A photograph of a lot of hats for sale.

User and stories and goals for writing & narrative design – actually pretty useful

I used to really dislike writing user stories and goals in my narrative design work. Compared to colleagues working in other areas of design it felt a little odd when I was writing. But the more I use them, the more I find them useful even when writing. 


Goals should be the high level thing you want to achieve. Let’s say we want players to spend more time in our cool sci-fi RPG’s hat shop. We’re exploring an NPC hosting this shop and we think it’ll encourage players to use it more. So from here (or from any other brief a Creative Director might set you) let’s set some goals. Explain why something is a goal.

  • Reward and encourage players to use the hat shop more so that players fully engage with the hat meta.
  • Increase length of hat shop usage duration so that players take more notice of available hats.

User stories

Typically I’d have a few more, but this will do for an example. Now onto User Stories.

User stories are often deployed in software development. They describe something you want to achieve. Most importantly they are written from the point of view of a particular person. I like to make sure there are user stories that cover my colleagues in other disciplines, as well as different types of players we might encounter. If you get stuck on player types, you should think about your audience. Quantic Foundry’s Game Types can be a useful starting point. Otherwise make sure you’re aligned with your team and project leadership. Knowing who your game is for, is important.

 It’s also OK to note here you can absolutely write user stories from your own point of view. It’s especially helpful if you’re working in a larger narrative team. If someone needs to hop in and work on content you’ve authored it’s useful for keeping alignment. Ideally these should be specific. However, when I’m working with a team who may not be used to working with narrative I do include higher level user stories.  Not only is making documentation important, but encouraging engagement with your team. Most teams keep their GDD as a wiki so that the team can see and comment on work as it comes in. As a dev, keeping an eye on what the rest of your team is doing is important. As a narrative designer it’s important to keep communicating across the team.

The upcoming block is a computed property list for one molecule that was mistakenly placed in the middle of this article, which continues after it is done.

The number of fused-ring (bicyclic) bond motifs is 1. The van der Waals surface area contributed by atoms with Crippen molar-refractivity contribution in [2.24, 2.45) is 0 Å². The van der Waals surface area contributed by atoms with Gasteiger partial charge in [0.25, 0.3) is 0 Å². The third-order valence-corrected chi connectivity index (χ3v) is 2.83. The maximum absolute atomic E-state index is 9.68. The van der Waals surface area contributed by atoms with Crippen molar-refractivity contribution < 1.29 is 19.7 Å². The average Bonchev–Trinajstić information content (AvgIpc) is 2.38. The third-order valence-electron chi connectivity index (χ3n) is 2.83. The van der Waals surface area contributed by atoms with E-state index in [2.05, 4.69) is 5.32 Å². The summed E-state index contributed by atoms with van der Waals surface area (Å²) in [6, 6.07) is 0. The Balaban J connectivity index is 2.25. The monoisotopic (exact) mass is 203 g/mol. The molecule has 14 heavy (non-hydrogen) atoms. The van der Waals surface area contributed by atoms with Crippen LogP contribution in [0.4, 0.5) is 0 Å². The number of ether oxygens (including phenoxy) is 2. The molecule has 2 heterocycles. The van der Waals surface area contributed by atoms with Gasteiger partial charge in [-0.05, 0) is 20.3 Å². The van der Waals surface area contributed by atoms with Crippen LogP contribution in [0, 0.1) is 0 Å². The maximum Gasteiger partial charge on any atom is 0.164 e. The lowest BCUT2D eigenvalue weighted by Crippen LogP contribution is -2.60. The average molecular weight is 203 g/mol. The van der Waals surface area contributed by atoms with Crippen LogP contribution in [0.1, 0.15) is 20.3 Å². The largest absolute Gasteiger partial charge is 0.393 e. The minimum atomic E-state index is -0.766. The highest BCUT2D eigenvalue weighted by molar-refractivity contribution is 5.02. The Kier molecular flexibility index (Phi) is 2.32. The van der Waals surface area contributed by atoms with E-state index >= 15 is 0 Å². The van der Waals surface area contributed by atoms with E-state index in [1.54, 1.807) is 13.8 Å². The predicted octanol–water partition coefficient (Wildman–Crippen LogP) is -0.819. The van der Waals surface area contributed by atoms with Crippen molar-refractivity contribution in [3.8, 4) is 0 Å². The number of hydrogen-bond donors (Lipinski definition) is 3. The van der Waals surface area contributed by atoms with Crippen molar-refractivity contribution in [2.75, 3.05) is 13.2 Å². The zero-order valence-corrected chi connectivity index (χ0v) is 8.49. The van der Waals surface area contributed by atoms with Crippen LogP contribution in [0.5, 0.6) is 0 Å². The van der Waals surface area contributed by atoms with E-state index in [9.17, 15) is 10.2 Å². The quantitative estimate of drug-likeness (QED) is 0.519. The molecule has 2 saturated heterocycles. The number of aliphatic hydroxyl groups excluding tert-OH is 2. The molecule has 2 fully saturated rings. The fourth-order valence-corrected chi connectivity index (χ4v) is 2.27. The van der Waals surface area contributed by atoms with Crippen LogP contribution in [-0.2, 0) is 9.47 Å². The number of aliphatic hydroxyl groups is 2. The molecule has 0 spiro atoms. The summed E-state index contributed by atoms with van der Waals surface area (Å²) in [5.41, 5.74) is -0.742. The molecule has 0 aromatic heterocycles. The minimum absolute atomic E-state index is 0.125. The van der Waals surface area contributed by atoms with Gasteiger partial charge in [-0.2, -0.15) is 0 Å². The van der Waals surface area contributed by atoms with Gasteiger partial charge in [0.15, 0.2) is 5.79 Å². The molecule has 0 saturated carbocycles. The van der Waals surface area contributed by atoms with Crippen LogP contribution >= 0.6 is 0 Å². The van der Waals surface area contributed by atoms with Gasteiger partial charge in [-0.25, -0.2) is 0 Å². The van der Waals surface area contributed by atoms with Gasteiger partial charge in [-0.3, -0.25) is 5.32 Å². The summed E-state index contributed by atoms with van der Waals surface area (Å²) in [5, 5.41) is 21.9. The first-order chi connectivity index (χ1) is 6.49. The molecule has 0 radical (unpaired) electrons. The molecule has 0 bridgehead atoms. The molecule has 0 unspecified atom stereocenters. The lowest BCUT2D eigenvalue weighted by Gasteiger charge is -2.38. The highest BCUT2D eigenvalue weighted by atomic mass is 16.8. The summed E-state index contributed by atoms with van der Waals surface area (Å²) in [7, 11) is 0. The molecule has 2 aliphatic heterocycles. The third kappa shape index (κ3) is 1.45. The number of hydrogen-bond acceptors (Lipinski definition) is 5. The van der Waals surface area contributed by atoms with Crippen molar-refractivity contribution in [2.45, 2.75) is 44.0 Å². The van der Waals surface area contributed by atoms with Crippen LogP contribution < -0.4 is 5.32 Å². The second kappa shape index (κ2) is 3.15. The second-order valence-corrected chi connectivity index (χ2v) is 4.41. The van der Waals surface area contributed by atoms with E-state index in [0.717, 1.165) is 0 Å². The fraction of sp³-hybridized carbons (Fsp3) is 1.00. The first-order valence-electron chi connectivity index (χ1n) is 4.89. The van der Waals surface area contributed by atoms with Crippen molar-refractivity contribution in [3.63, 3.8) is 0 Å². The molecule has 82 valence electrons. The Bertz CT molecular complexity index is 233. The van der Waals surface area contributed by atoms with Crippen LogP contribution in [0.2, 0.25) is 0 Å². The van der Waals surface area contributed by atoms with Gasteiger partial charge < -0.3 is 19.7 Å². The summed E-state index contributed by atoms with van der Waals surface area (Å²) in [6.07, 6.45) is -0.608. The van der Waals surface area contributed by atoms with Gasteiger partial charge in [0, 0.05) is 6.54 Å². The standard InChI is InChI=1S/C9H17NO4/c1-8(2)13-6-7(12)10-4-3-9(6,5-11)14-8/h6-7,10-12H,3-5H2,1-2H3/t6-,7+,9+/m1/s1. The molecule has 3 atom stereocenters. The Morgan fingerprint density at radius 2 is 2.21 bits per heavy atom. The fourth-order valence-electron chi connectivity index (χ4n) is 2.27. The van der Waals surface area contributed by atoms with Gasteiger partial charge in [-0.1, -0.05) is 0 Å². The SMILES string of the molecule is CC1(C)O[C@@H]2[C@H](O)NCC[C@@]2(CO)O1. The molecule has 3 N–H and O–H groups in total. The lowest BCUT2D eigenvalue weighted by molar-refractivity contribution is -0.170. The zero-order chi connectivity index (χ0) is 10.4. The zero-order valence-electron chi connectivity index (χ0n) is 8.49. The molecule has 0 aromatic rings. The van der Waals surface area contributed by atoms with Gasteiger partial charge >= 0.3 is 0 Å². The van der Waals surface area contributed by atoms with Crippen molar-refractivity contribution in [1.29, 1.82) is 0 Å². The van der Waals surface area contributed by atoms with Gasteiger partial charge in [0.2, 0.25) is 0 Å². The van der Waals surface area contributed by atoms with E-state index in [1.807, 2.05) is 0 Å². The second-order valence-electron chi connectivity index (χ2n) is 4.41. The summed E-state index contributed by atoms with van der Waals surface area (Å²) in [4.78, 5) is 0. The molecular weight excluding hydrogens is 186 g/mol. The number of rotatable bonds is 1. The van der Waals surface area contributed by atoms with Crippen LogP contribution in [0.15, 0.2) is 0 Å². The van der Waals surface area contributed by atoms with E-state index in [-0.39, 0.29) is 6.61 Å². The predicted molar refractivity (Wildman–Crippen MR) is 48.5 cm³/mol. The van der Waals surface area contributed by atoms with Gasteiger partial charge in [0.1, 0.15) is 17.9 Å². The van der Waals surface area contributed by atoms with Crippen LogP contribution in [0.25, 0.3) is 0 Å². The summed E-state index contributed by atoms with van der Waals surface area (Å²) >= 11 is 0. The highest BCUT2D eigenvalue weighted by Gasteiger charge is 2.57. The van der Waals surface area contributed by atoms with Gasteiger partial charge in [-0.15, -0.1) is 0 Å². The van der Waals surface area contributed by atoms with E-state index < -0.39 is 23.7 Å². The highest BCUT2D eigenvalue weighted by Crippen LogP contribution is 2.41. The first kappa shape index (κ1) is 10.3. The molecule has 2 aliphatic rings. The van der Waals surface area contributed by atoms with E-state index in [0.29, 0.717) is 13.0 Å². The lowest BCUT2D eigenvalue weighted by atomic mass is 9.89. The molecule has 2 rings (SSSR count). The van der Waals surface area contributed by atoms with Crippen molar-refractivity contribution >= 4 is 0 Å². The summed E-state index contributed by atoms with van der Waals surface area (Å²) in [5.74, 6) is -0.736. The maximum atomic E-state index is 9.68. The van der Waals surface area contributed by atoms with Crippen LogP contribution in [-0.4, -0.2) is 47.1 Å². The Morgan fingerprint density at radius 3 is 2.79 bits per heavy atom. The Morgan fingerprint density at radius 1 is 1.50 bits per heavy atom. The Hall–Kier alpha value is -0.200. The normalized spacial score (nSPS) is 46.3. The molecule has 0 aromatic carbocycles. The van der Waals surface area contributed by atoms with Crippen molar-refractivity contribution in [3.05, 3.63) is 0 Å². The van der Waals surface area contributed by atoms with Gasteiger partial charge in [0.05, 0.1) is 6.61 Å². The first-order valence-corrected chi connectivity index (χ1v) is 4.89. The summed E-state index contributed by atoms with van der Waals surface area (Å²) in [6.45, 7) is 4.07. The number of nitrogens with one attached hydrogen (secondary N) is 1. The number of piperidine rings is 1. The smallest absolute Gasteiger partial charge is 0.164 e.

Let’s take a look at some sample goals:

  • As a narrative designer I want to create an engaging Hat shop character so that players are encouraged to interact with the hat shop.
  • As a player with a visual disability I want an NPC that will describe the hats as I use the shop.
  • As an artist I’d like a clear idea of what the shop NPC should look like so that I can design the character.
  • As a designer I want an NPC that supports the hat buying meta, so that players will keep using the system.
  • As a writer I want a NPC that can communicate in short snappy sentences so I can deliver dialogue without interfering in player experience.

Now these are super rough, and I’m sure a few wouldn’t make it through review. But that’s OK. You should be testing these with your colleagues and asking them to suggest more. Is there something they need from this character? Is there specific info they need in the documentation to implement their work?

Once these are agreed then you have a clear set of criteria to test the work against as you design and implement it. Documentation is also living. If things don’t quite work out. Or you realise you’ve missed something you can add it.

While I’m writing the spec for the hat selling NPC. I know they need to be someone players really want to react with. We want them to have VO, but we think it should be short and snappy. These are all feature requirements, but they are also the start of some decent character traits. An appealing character, who gets to the point

 Put ‘em right at the top of the page. You can use them for working toward narrative pillars as a whole. Then down into features, types of content, down to an individual character if you need to.

Did we achieve our goal?

 By working with our colleagues and working through a design process. We already have the start of a character. This character represents a major system in our hypothetical game. By thinking things through we’ve just applied a narrative filter to what is a fairly common game system. If we meet our goals however we’ve just increased player engagement and made the game more fun. Pretty neat eh?

1 thought on “User and stories and goals for writing & narrative design – actually pretty useful

  1. So grateful for this link. Thanks for sharing. How long have you been in the industry? I’m working with a department at U of Missouri, developing narrative games for education, but ultimately aim at working on larger projects. Cheers. It’s great meeting you.

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